Plenty of people still own PCIe audio interfaces, but in the past, these have been limited to use with larger tower computers with PCIe slots. Many now record on laptops or other smaller portable computers that are physically unable to accommodate PCIe cards, but still desire the speed and reliability of these PCIe-based systems. OWC (along with other companies such as Sonnet) have offered up solutions such as the Mercury Helios 3S PCIe expansion chassis, allowing users to connect a single PCIe card of their choice to a non-PCIe computer via an ultra-fast (40 GB/sec) Thunderbolt 3 connection.

Upon first inspection, the Helios 3S appears simple, austere, and easy to intuitively disassemble. The rear panel has two Thunderbolt 3 ports, including one 85 watt connector for notebook charging during operation. An additional DisplayPort 1.4 (up to an 8k) and locking 12V power supply connector are also on the rear. I wanted to use a Focusrite RedNet Dante PCIeR card as an audio interface with my Mac mini, so the Helios 3S seemed to be a good option for my needs. Installing the card in the chassis took about a minute, and after that, it was pretty much “plug and play.” The Helios 3S chassis requires no drivers or set up, and my Mac mini immediately recognized the Dante PCIe interface. The Helios 3S is lightning fast and stable with my Focusrite Dante card. I’m getting a roundtrip latency of 1.6 ms at 96 kHz (64 ms buffer in Pro Tools) with the card in the Helios 3S chassis to and from my iZ RADAR Converters [see review this issue]. This kind of speed is very impressive for a native system. In the month since I have been using it, the Helios 3S has been rock solid without a single problem. The unit does have a small fan, but it is virtually silent and unlikely to be a problem even in a quiet listening environment. The 12V power supply is external and somewhat large but in no way problematic. Overall, the OWC Mercury Helios 3S is an excellent, affordable option for those interested in using a PCIe card solution with a Thunderbolt-equipped computer. Set up is straightforward, and it performs extremely well for pro audio applications.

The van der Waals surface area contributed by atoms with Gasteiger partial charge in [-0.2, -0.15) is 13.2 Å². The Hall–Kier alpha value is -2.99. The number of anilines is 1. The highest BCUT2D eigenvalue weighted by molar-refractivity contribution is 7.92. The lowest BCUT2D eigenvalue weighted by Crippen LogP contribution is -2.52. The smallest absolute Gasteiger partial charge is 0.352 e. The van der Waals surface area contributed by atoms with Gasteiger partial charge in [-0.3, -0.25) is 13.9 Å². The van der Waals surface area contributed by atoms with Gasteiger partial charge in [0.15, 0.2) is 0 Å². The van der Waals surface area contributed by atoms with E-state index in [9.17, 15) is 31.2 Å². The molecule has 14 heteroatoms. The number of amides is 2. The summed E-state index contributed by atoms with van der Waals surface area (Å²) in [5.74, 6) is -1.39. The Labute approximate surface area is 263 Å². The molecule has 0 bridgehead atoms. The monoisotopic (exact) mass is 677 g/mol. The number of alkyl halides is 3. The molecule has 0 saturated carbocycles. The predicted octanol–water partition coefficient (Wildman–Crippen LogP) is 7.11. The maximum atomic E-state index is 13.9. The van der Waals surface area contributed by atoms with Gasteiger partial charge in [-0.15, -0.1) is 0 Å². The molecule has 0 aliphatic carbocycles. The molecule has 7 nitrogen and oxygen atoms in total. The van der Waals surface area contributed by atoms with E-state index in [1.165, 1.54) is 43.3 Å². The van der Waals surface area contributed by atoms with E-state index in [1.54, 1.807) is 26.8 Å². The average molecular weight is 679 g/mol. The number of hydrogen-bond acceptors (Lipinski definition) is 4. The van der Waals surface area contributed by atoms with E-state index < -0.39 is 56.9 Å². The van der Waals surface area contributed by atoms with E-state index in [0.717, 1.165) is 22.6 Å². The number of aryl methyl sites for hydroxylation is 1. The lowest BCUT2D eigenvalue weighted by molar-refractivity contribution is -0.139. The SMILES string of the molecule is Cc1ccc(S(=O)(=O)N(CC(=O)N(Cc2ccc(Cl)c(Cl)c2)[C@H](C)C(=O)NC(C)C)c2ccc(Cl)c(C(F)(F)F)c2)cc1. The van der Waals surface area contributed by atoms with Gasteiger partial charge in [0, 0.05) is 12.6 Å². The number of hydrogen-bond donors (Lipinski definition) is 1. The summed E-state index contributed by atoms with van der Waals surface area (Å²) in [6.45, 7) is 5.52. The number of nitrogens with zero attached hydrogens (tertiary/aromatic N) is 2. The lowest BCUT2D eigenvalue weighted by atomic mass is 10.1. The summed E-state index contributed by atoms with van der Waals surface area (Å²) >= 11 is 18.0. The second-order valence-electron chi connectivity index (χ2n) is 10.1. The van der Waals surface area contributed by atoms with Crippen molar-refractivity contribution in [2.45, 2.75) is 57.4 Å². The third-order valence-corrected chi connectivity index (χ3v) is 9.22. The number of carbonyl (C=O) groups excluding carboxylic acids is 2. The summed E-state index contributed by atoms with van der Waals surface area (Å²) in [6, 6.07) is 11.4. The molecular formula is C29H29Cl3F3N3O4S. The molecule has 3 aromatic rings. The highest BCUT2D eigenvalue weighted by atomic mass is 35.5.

Tape Op is a bi-monthly magazine devoted to the art of record making.

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